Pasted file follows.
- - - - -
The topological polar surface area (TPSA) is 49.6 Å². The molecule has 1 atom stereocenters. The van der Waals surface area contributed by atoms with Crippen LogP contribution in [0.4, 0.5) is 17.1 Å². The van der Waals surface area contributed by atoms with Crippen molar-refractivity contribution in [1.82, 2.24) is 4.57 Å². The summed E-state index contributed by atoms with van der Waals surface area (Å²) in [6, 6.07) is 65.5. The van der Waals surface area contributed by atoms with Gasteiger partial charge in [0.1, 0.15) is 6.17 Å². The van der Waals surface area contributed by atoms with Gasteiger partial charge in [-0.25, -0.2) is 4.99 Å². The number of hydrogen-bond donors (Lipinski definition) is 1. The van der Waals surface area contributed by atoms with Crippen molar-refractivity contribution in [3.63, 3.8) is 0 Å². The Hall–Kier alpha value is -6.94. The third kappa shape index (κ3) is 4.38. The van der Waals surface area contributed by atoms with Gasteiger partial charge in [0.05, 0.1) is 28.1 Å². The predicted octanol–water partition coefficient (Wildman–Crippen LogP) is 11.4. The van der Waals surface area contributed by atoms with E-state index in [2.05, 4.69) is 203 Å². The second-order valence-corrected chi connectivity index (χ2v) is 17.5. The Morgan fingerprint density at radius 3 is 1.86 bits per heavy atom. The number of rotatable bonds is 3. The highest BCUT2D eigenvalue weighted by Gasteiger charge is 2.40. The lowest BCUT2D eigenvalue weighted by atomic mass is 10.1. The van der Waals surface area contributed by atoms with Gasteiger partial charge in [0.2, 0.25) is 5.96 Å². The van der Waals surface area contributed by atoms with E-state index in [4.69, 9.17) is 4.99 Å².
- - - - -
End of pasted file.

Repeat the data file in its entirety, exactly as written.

The topological polar surface area (TPSA) is 49.6 Å². The molecule has 1 atom stereocenters. The van der Waals surface area contributed by atoms with Crippen LogP contribution in [0.4, 0.5) is 17.1 Å². The van der Waals surface area contributed by atoms with Crippen molar-refractivity contribution in [1.82, 2.24) is 4.57 Å². The summed E-state index contributed by atoms with van der Waals surface area (Å²) in [6, 6.07) is 65.5. The van der Waals surface area contributed by atoms with Gasteiger partial charge in [0.1, 0.15) is 6.17 Å². The van der Waals surface area contributed by atoms with Gasteiger partial charge in [-0.25, -0.2) is 4.99 Å². The number of hydrogen-bond donors (Lipinski definition) is 1. The van der Waals surface area contributed by atoms with Crippen molar-refractivity contribution in [3.63, 3.8) is 0 Å². The Hall–Kier alpha value is -6.94. The third kappa shape index (κ3) is 4.38. The van der Waals surface area contributed by atoms with Gasteiger partial charge in [0.05, 0.1) is 28.1 Å². The predicted octanol–water partition coefficient (Wildman–Crippen LogP) is 11.4. The van der Waals surface area contributed by atoms with E-state index in [2.05, 4.69) is 203 Å². The second-order valence-corrected chi connectivity index (χ2v) is 17.5. The Morgan fingerprint density at radius 3 is 1.86 bits per heavy atom. The number of rotatable bonds is 3. The highest BCUT2D eigenvalue weighted by Gasteiger charge is 2.40. The lowest BCUT2D eigenvalue weighted by atomic mass is 10.1. The van der Waals surface area contributed by atoms with Gasteiger partial charge in [0.2, 0.25) is 5.96 Å². The van der Waals surface area contributed by atoms with E-state index in [4.69, 9.17) is 4.99 Å².